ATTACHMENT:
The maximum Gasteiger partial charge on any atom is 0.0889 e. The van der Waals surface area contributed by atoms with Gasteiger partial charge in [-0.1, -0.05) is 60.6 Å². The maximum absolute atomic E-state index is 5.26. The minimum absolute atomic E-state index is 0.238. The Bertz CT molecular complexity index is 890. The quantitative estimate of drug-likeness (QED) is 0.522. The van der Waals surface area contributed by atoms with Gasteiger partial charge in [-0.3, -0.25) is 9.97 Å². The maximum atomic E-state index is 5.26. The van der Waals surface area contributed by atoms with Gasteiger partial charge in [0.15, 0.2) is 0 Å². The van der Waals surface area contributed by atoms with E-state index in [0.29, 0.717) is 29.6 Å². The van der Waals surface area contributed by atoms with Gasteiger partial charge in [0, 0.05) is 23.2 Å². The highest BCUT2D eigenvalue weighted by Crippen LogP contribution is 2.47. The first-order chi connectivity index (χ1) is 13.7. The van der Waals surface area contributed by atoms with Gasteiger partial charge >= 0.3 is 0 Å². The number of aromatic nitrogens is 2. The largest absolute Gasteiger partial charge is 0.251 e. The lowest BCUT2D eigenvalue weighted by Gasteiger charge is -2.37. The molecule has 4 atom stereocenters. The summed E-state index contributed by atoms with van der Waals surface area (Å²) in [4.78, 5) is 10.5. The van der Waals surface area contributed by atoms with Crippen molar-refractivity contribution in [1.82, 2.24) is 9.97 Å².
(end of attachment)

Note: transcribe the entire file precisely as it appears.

The maximum Gasteiger partial charge on any atom is 0.0889 e. The van der Waals surface area contributed by atoms with Gasteiger partial charge in [-0.1, -0.05) is 60.6 Å². The maximum absolute atomic E-state index is 5.26. The minimum absolute atomic E-state index is 0.238. The Bertz CT molecular complexity index is 890. The quantitative estimate of drug-likeness (QED) is 0.522. The van der Waals surface area contributed by atoms with Gasteiger partial charge in [-0.3, -0.25) is 9.97 Å². The maximum atomic E-state index is 5.26. The van der Waals surface area contributed by atoms with Gasteiger partial charge in [0.15, 0.2) is 0 Å². The van der Waals surface area contributed by atoms with E-state index in [0.29, 0.717) is 29.6 Å². The van der Waals surface area contributed by atoms with Gasteiger partial charge in [0, 0.05) is 23.2 Å². The highest BCUT2D eigenvalue weighted by Crippen LogP contribution is 2.47. The first-order chi connectivity index (χ1) is 13.7. The van der Waals surface area contributed by atoms with Gasteiger partial charge >= 0.3 is 0 Å². The number of aromatic nitrogens is 2. The largest absolute Gasteiger partial charge is 0.251 e. The lowest BCUT2D eigenvalue weighted by Gasteiger charge is -2.37. The molecule has 4 atom stereocenters. The summed E-state index contributed by atoms with van der Waals surface area (Å²) in [4.78, 5) is 10.5. The van der Waals surface area contributed by atoms with Crippen molar-refractivity contribution in [1.82, 2.24) is 9.97 Å².